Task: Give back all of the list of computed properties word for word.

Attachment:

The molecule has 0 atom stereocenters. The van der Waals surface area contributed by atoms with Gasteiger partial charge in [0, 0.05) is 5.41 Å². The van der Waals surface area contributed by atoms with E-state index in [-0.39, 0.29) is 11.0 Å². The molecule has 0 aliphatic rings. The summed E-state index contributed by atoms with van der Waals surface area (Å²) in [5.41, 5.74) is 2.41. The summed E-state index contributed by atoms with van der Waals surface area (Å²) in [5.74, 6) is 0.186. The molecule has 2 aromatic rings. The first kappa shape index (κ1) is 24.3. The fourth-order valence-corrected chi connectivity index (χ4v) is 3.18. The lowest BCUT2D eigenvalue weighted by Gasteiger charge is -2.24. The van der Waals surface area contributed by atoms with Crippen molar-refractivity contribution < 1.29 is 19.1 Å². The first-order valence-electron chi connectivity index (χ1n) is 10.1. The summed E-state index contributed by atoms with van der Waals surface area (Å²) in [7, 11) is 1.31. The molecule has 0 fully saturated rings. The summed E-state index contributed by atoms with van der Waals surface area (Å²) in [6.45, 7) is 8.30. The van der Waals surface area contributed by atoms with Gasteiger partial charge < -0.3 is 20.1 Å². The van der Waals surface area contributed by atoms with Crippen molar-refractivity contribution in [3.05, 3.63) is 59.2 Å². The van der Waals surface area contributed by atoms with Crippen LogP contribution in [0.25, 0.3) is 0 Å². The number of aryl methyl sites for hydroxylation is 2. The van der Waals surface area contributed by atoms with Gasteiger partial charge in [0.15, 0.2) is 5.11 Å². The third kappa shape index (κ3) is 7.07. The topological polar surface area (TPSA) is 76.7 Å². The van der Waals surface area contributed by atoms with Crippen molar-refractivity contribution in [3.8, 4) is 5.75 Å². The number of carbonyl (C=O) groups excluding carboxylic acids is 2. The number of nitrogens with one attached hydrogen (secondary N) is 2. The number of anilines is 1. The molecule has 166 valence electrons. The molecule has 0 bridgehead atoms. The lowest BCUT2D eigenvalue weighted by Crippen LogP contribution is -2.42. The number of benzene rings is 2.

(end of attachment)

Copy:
The molecule has 0 atom stereocenters. The van der Waals surface area contributed by atoms with Gasteiger partial charge in [0, 0.05) is 5.41 Å². The van der Waals surface area contributed by atoms with E-state index in [-0.39, 0.29) is 11.0 Å². The molecule has 0 aliphatic rings. The summed E-state index contributed by atoms with van der Waals surface area (Å²) in [5.41, 5.74) is 2.41. The summed E-state index contributed by atoms with van der Waals surface area (Å²) in [5.74, 6) is 0.186. The molecule has 2 aromatic rings. The first kappa shape index (κ1) is 24.3. The fourth-order valence-corrected chi connectivity index (χ4v) is 3.18. The lowest BCUT2D eigenvalue weighted by Gasteiger charge is -2.24. The van der Waals surface area contributed by atoms with Crippen molar-refractivity contribution < 1.29 is 19.1 Å². The first-order valence-electron chi connectivity index (χ1n) is 10.1. The summed E-state index contributed by atoms with van der Waals surface area (Å²) in [7, 11) is 1.31. The molecule has 0 fully saturated rings. The summed E-state index contributed by atoms with van der Waals surface area (Å²) in [6.45, 7) is 8.30. The van der Waals surface area contributed by atoms with Gasteiger partial charge < -0.3 is 20.1 Å². The van der Waals surface area contributed by atoms with Crippen molar-refractivity contribution in [3.05, 3.63) is 59.2 Å². The van der Waals surface area contributed by atoms with Crippen LogP contribution in [0.25, 0.3) is 0 Å². The number of aryl methyl sites for hydroxylation is 2. The van der Waals surface area contributed by atoms with Gasteiger partial charge in [0.15, 0.2) is 5.11 Å². The third kappa shape index (κ3) is 7.07. The topological polar surface area (TPSA) is 76.7 Å². The van der Waals surface area contributed by atoms with Crippen molar-refractivity contribution in [3.8, 4) is 5.75 Å². The number of carbonyl (C=O) groups excluding carboxylic acids is 2. The number of nitrogens with one attached hydrogen (secondary N) is 2. The number of anilines is 1. The molecule has 166 valence electrons. The molecule has 0 bridgehead atoms. The lowest BCUT2D eigenvalue weighted by Crippen LogP contribution is -2.42. The number of benzene rings is 2.